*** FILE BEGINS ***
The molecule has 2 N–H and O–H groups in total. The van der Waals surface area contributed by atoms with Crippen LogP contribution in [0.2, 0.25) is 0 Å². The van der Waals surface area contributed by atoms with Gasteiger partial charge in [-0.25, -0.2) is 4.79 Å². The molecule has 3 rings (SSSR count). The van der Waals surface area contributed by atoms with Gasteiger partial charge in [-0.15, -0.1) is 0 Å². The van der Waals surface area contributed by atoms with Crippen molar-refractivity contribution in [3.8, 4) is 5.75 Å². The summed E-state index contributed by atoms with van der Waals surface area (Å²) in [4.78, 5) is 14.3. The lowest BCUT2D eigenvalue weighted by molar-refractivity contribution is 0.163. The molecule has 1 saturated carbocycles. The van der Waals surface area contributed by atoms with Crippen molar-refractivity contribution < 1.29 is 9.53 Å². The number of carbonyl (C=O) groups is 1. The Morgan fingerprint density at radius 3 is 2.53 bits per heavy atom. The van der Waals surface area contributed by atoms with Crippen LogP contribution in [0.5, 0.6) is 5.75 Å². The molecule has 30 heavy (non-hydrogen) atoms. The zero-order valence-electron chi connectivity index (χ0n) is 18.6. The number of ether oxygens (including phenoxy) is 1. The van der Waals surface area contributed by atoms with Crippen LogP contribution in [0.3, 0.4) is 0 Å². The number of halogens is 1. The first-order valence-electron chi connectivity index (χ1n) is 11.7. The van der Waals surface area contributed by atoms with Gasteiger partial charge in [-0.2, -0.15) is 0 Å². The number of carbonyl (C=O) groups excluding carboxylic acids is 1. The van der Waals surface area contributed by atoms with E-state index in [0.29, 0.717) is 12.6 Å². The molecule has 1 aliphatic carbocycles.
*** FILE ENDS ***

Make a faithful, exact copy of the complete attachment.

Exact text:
The molecule has 2 N–H and O–H groups in total. The van der Waals surface area contributed by atoms with Crippen LogP contribution in [0.2, 0.25) is 0 Å². The van der Waals surface area contributed by atoms with Gasteiger partial charge in [-0.25, -0.2) is 4.79 Å². The molecule has 3 rings (SSSR count). The van der Waals surface area contributed by atoms with Gasteiger partial charge in [-0.15, -0.1) is 0 Å². The van der Waals surface area contributed by atoms with Crippen molar-refractivity contribution in [3.8, 4) is 5.75 Å². The summed E-state index contributed by atoms with van der Waals surface area (Å²) in [4.78, 5) is 14.3. The lowest BCUT2D eigenvalue weighted by molar-refractivity contribution is 0.163. The molecule has 1 saturated carbocycles. The van der Waals surface area contributed by atoms with Crippen molar-refractivity contribution < 1.29 is 9.53 Å². The number of carbonyl (C=O) groups is 1. The Morgan fingerprint density at radius 3 is 2.53 bits per heavy atom. The van der Waals surface area contributed by atoms with Crippen LogP contribution in [0.5, 0.6) is 5.75 Å². The molecule has 30 heavy (non-hydrogen) atoms. The zero-order valence-electron chi connectivity index (χ0n) is 18.6. The number of ether oxygens (including phenoxy) is 1. The van der Waals surface area contributed by atoms with Crippen LogP contribution in [0.3, 0.4) is 0 Å². The number of halogens is 1. The first-order valence-electron chi connectivity index (χ1n) is 11.7. The van der Waals surface area contributed by atoms with Gasteiger partial charge in [-0.2, -0.15) is 0 Å². The number of carbonyl (C=O) groups excluding carboxylic acids is 1. The van der Waals surface area contributed by atoms with E-state index in [0.29, 0.717) is 12.6 Å². The molecule has 1 aliphatic carbocycles.